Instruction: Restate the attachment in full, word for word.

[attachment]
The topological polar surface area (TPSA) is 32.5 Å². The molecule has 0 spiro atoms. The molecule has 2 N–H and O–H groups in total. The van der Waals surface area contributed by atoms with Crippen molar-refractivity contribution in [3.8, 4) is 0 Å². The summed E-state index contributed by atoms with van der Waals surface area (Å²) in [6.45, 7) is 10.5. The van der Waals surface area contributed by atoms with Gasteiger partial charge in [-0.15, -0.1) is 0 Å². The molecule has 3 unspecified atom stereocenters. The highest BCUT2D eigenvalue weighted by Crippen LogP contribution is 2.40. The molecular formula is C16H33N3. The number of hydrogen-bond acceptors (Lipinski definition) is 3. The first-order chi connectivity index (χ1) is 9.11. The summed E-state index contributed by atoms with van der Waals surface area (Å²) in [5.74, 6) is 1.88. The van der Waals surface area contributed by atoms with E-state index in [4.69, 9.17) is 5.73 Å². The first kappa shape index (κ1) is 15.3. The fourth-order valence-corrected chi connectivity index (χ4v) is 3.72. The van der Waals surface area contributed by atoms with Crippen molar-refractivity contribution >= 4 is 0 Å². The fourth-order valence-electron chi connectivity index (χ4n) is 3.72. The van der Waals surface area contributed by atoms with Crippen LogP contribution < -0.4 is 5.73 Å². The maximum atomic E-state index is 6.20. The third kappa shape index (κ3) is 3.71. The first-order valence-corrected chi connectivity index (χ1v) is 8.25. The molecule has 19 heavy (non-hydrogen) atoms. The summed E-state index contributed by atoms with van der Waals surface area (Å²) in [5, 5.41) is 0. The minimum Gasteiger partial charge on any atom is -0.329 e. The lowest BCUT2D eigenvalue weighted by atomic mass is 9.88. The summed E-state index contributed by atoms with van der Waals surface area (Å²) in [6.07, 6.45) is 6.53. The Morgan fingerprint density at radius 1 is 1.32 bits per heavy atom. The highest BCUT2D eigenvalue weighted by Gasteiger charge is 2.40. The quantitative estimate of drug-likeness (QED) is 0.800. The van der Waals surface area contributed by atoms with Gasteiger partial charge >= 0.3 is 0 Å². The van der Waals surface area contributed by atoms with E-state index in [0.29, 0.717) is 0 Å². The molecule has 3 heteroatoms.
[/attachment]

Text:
The topological polar surface area (TPSA) is 32.5 Å². The molecule has 0 spiro atoms. The molecule has 2 N–H and O–H groups in total. The van der Waals surface area contributed by atoms with Crippen molar-refractivity contribution in [3.8, 4) is 0 Å². The summed E-state index contributed by atoms with van der Waals surface area (Å²) in [6.45, 7) is 10.5. The van der Waals surface area contributed by atoms with Gasteiger partial charge in [-0.15, -0.1) is 0 Å². The molecule has 3 unspecified atom stereocenters. The highest BCUT2D eigenvalue weighted by Crippen LogP contribution is 2.40. The molecular formula is C16H33N3. The number of hydrogen-bond acceptors (Lipinski definition) is 3. The first-order chi connectivity index (χ1) is 9.11. The summed E-state index contributed by atoms with van der Waals surface area (Å²) in [5.74, 6) is 1.88. The van der Waals surface area contributed by atoms with E-state index in [4.69, 9.17) is 5.73 Å². The first kappa shape index (κ1) is 15.3. The fourth-order valence-corrected chi connectivity index (χ4v) is 3.72. The van der Waals surface area contributed by atoms with Crippen molar-refractivity contribution >= 4 is 0 Å². The fourth-order valence-electron chi connectivity index (χ4n) is 3.72. The van der Waals surface area contributed by atoms with Crippen LogP contribution < -0.4 is 5.73 Å². The maximum atomic E-state index is 6.20. The third kappa shape index (κ3) is 3.71. The first-order valence-corrected chi connectivity index (χ1v) is 8.25. The molecule has 19 heavy (non-hydrogen) atoms. The summed E-state index contributed by atoms with van der Waals surface area (Å²) in [5, 5.41) is 0. The minimum Gasteiger partial charge on any atom is -0.329 e. The lowest BCUT2D eigenvalue weighted by atomic mass is 9.88. The summed E-state index contributed by atoms with van der Waals surface area (Å²) in [6.07, 6.45) is 6.53. The Morgan fingerprint density at radius 1 is 1.32 bits per heavy atom. The highest BCUT2D eigenvalue weighted by Gasteiger charge is 2.40. The quantitative estimate of drug-likeness (QED) is 0.800. The van der Waals surface area contributed by atoms with Gasteiger partial charge >= 0.3 is 0 Å². The van der Waals surface area contributed by atoms with E-state index in [0.29, 0.717) is 0 Å². The molecule has 3 heteroatoms.